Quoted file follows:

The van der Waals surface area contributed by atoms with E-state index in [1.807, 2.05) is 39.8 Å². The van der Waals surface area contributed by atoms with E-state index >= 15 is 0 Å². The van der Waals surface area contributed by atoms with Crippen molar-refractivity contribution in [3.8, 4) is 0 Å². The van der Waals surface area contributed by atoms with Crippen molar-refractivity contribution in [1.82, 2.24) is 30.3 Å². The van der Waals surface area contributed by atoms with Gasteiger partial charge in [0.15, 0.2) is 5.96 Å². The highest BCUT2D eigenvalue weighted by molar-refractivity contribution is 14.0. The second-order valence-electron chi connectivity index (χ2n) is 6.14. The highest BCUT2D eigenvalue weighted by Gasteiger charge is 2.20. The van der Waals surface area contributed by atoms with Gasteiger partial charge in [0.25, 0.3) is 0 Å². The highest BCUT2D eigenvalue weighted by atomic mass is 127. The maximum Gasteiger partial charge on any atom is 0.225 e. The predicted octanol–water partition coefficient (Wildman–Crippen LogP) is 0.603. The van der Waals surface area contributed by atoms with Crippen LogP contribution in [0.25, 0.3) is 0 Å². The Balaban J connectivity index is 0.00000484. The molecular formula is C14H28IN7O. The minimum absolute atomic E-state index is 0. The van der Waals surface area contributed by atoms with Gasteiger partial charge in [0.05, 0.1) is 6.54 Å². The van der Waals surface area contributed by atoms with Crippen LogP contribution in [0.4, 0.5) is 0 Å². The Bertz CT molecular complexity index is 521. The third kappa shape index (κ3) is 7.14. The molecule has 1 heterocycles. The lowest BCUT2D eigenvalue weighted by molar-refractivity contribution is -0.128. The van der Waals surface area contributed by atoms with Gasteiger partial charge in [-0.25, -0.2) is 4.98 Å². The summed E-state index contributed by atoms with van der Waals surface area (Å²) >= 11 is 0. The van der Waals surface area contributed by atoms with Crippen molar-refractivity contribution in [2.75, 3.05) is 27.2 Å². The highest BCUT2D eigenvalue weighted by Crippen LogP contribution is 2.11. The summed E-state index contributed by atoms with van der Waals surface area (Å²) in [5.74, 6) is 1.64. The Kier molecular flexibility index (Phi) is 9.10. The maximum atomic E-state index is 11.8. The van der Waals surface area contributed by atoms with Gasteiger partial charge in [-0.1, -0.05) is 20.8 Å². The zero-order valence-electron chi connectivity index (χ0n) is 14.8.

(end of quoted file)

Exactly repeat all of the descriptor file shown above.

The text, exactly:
The van der Waals surface area contributed by atoms with E-state index in [1.807, 2.05) is 39.8 Å². The van der Waals surface area contributed by atoms with E-state index >= 15 is 0 Å². The van der Waals surface area contributed by atoms with Crippen molar-refractivity contribution in [3.8, 4) is 0 Å². The van der Waals surface area contributed by atoms with Crippen molar-refractivity contribution in [1.82, 2.24) is 30.3 Å². The van der Waals surface area contributed by atoms with Gasteiger partial charge in [0.15, 0.2) is 5.96 Å². The highest BCUT2D eigenvalue weighted by molar-refractivity contribution is 14.0. The second-order valence-electron chi connectivity index (χ2n) is 6.14. The highest BCUT2D eigenvalue weighted by Gasteiger charge is 2.20. The van der Waals surface area contributed by atoms with Gasteiger partial charge in [0.25, 0.3) is 0 Å². The highest BCUT2D eigenvalue weighted by atomic mass is 127. The maximum Gasteiger partial charge on any atom is 0.225 e. The predicted octanol–water partition coefficient (Wildman–Crippen LogP) is 0.603. The van der Waals surface area contributed by atoms with Crippen LogP contribution in [0.25, 0.3) is 0 Å². The Balaban J connectivity index is 0.00000484. The molecular formula is C14H28IN7O. The minimum absolute atomic E-state index is 0. The van der Waals surface area contributed by atoms with Gasteiger partial charge in [0.05, 0.1) is 6.54 Å². The van der Waals surface area contributed by atoms with Crippen LogP contribution in [0.4, 0.5) is 0 Å². The Bertz CT molecular complexity index is 521. The third kappa shape index (κ3) is 7.14. The molecule has 1 heterocycles. The lowest BCUT2D eigenvalue weighted by molar-refractivity contribution is -0.128. The van der Waals surface area contributed by atoms with Gasteiger partial charge in [-0.25, -0.2) is 4.98 Å². The summed E-state index contributed by atoms with van der Waals surface area (Å²) >= 11 is 0. The van der Waals surface area contributed by atoms with Crippen molar-refractivity contribution in [2.75, 3.05) is 27.2 Å². The highest BCUT2D eigenvalue weighted by Crippen LogP contribution is 2.11. The summed E-state index contributed by atoms with van der Waals surface area (Å²) in [5.74, 6) is 1.64. The Kier molecular flexibility index (Phi) is 9.10. The maximum atomic E-state index is 11.8. The van der Waals surface area contributed by atoms with Gasteiger partial charge in [-0.1, -0.05) is 20.8 Å². The zero-order valence-electron chi connectivity index (χ0n) is 14.8.